• Measurable outcomes – HR departments should link training to business objectives and measure that they’ve been achieved.

Proving return on investment (ROI) is a constant challenge for the training and development community, writes Simon Kent

ROI might hold the promise of more respect at board level, but accurate measurement can prove elusive. However, with the CBI putting UK training spend at 23.5bn per year, it seems foolish to let this money go without any thought to the results.

According to Kate Charlton, a researcher at Ashridge Business School, measuring ROI is particularly difficult among senior managers.

“The problem with measuring ROI at an executive level is that 99% of initiatives are about changing behaviour,” she says. “Human behaviour is influenced by many different things. It would be incredibly arrogant for a business school to say: ‘Give us your people for two weeks, and we’ll transform them’.”

Ashridge is currently researching ROI on behalf of the International University Consortium for Executive Education. The research is aimed at identifying what organisations mean when they talk about ROI. One chief executive has already told Charlton that calculating ROI on executive training is a waste of time.

“If you’ve chosen the right strategy and engaged the right partner to see the training through, then why wouldn’t there be a return on your investment?” she was told.

“There is a tendency to assume that ROI is purely a financial issue,” says Andrew Spencer, head of training and development at the Institute of Directors. “That isn’t the case. With executive development, you have to be clear about what the motivation for that development is before you start.”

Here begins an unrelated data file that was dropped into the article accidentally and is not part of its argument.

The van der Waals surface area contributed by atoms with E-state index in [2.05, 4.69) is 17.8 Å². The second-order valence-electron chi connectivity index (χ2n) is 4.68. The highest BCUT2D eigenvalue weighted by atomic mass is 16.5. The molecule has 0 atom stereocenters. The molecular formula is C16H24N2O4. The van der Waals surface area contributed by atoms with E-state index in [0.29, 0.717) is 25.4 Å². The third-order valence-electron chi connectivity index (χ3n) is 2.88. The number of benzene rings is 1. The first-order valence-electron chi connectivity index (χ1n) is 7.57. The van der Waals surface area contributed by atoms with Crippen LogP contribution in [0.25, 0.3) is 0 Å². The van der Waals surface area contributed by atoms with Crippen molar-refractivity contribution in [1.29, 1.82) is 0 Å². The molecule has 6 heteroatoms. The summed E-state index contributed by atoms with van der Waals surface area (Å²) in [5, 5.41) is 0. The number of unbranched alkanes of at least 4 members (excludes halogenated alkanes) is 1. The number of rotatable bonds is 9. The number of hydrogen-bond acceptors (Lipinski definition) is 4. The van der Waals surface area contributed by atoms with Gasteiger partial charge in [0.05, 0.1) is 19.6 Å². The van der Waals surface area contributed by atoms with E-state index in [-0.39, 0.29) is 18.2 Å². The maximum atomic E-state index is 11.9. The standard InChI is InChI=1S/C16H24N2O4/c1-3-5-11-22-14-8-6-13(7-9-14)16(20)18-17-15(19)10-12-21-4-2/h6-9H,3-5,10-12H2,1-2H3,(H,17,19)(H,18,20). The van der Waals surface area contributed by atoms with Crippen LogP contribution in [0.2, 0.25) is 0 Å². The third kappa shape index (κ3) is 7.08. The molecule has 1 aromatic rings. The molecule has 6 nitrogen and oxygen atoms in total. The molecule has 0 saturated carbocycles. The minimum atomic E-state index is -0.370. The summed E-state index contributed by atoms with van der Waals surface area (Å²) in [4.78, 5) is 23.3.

Robert Terry of ASK Europe plc, believes the bull should be taken by the horns – development initiatives must be seen to deliver.

“All other business functions give output-related information,” he says. “How quickly are goods delivered, how many units have been sold, and so on. When it comes to training, we say how many participants took part and whether they were happy – it’s always an input-related value.”

ASK has adopted a new approach to executive intervention which takes participants from the identification of desired behavioural change all the way through to the collection of evidence that those changes have occurred. Central to this is an e-mail system created by the US-based Fort Hill Company, which monitors performance in the weeks following a training intervention.

The system, known as Elephant, sends an e-mail to participants every two weeks asking them to record the progress they have made towards goals identified during the course. Each participant must respond, detailing their experiences at work and what they have done. This contact is continued for 13 weeks after the event has taken place.

In the US, the practice of regular e-mails to participants has been used to prove ROI.

Peter Gaarn, global programme manager in executive development at Hewlett-Packard, carried out an electronic survey of participants of their Dynamic Leadership Programme, which was delivered to more than 8,000 managers across 20 countries in 2002. Three months after the programme, participants were asked how often they used the information from the programme, and to describe where this knowledge had benefited the company.

The reported hours saved were then converted into dollars using figures relating to the cost of staff. ROI was then calculated by using the median value of these incidents multiplied by the frequency with which incidents were reported, and the full cost of the Dynamic Leadership Programme was deducted from the total. The results from the first year put ROI at 15 times the cost of the programme.